Included in the report is an info-graphic I have shared repeatedly. It depicts public welfare food benefits being put on Blockchain with “healthy” eating nudges built into the mechanics. Memorize this. Internalize it. This how they will deploy computer code to control the growing masses of the poor. See Carolyn Leith’s great post “Do you believe Universal Basic Income will save society? Think again.” Putting “friction” in the system is not limited to SNAP benefits. Similarly coded nudges could just as easily be inserted into “choice” options around education savings accounts, healthcare access, and housing vouchers. How about Sesame Credit? It’s not too much of a stretch to imagine citizen scoring being embedded into these systems as well.

In the fall of 2017, Illinois announced a partnership with Evernym, a Utah-based company that develops digital identity solutions. They plan to put birth certificates on Blockchain. Increasing attention is being paid to the field of self-sovereign identity. The premise, if you go along with it, is that you no longer need a centralized authority to recognize your identity. A person can simply build up a digital identity through recorded transactions stored on Blockchain. Un-housed people in major cities are being scooped up as test subjects.

Austin has undertaken such a program with financial support from Bloomberg “What Works Cities” Philanthropies. This population is also one that requires significant support, making them prime candidates for Pay for Success interventions. Of course the impact of the interventions must be able to be tracked and measured, because this is an investment market after all. Self-sovereign identity makes to possible to aggregate all of that data, streamlining deal assessment. Fummi is one app in development to support such programs.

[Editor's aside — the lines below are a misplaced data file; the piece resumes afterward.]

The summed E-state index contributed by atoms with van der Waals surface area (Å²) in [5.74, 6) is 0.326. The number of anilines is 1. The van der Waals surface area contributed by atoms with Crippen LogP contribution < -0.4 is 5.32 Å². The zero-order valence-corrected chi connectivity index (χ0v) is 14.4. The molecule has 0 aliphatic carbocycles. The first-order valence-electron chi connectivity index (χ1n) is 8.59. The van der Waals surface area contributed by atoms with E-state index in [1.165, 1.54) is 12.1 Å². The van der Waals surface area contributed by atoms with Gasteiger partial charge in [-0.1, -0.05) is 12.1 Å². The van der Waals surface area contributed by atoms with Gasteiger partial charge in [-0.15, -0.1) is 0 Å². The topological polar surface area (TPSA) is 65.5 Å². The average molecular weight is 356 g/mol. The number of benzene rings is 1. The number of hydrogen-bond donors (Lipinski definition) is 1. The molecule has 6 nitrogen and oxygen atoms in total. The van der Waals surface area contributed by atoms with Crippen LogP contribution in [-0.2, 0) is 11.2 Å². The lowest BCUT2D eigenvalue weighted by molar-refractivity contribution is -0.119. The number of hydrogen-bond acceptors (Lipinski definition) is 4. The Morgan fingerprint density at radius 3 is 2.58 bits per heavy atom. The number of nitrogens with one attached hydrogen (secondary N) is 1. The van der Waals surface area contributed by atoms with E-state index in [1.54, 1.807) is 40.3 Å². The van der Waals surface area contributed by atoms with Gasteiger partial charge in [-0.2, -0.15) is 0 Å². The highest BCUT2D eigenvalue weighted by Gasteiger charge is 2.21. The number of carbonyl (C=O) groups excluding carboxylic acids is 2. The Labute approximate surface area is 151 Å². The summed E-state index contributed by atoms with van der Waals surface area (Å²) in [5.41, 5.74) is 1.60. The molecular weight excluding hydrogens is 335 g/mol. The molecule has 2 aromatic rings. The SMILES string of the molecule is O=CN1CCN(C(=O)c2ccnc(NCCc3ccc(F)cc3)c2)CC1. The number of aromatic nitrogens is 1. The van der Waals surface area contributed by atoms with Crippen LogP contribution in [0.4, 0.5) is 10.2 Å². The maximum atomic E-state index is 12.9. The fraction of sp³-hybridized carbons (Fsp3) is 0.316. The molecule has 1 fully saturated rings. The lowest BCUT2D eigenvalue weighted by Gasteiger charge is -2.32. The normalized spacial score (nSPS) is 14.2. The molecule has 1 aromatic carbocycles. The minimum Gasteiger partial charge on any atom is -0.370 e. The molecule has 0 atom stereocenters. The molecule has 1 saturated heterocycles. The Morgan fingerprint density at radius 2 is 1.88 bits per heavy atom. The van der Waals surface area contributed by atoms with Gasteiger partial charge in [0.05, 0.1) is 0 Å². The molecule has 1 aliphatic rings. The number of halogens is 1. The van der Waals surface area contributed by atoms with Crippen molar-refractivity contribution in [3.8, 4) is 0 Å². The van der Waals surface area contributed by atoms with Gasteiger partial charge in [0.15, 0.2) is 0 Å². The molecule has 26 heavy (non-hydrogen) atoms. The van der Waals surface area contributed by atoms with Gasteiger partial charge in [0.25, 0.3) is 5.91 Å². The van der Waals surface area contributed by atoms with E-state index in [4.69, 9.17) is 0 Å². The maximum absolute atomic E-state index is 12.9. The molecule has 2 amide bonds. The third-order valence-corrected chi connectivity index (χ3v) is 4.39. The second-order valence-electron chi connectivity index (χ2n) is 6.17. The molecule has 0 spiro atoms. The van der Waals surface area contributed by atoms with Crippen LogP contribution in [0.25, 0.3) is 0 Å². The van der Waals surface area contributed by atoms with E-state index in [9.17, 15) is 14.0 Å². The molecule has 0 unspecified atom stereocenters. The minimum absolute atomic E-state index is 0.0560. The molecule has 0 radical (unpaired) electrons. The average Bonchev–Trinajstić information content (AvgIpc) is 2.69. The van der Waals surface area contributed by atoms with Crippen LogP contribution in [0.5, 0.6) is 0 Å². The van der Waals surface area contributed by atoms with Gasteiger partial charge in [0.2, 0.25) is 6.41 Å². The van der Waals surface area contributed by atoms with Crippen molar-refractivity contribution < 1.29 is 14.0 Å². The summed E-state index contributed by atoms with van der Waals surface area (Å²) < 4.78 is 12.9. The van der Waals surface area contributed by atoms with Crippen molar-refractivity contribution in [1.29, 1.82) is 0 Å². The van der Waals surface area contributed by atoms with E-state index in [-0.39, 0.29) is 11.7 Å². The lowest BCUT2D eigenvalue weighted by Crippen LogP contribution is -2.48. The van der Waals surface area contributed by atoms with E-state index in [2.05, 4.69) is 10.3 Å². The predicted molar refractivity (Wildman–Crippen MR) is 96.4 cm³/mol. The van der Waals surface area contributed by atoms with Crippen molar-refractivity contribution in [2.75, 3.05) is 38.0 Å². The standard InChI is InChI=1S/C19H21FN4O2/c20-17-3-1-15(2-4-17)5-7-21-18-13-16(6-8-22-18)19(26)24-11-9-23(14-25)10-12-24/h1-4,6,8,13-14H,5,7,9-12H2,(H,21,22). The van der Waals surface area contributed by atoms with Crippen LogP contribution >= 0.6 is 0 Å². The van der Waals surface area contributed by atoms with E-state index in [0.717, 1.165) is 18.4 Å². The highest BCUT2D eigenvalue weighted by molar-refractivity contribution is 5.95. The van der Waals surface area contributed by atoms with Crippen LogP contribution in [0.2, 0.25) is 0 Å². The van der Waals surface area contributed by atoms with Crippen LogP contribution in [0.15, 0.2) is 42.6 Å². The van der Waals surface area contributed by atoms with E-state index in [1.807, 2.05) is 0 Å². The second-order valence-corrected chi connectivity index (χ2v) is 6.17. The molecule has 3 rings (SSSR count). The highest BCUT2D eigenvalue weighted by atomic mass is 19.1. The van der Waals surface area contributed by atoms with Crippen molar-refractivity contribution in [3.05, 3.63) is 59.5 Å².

Many “smart” cities are establishing municipal ID programs, touted as a “solution” for people unable to obtain state-issued identification. It sounds good, but I can’t help but wonder if the plan is to convert these programs to self-sovereign identity apps on Blockchain in the not too distant future. Oakland’s program links to a debit card, so there is precedent for tying these IDs into digital payment systems.

Last fall the city of Philadelphia issued a Request for Proposals for the development of a municipal ID program, though it appears to have since been cancelled. The RFP expressed a desire to incorporate tracking other public services, including library access and health records, onto the card. They also wanted to build in the ability to share data with private and non-profit partner organizations via magnetized strips. See screenshot below or read the full RFP here.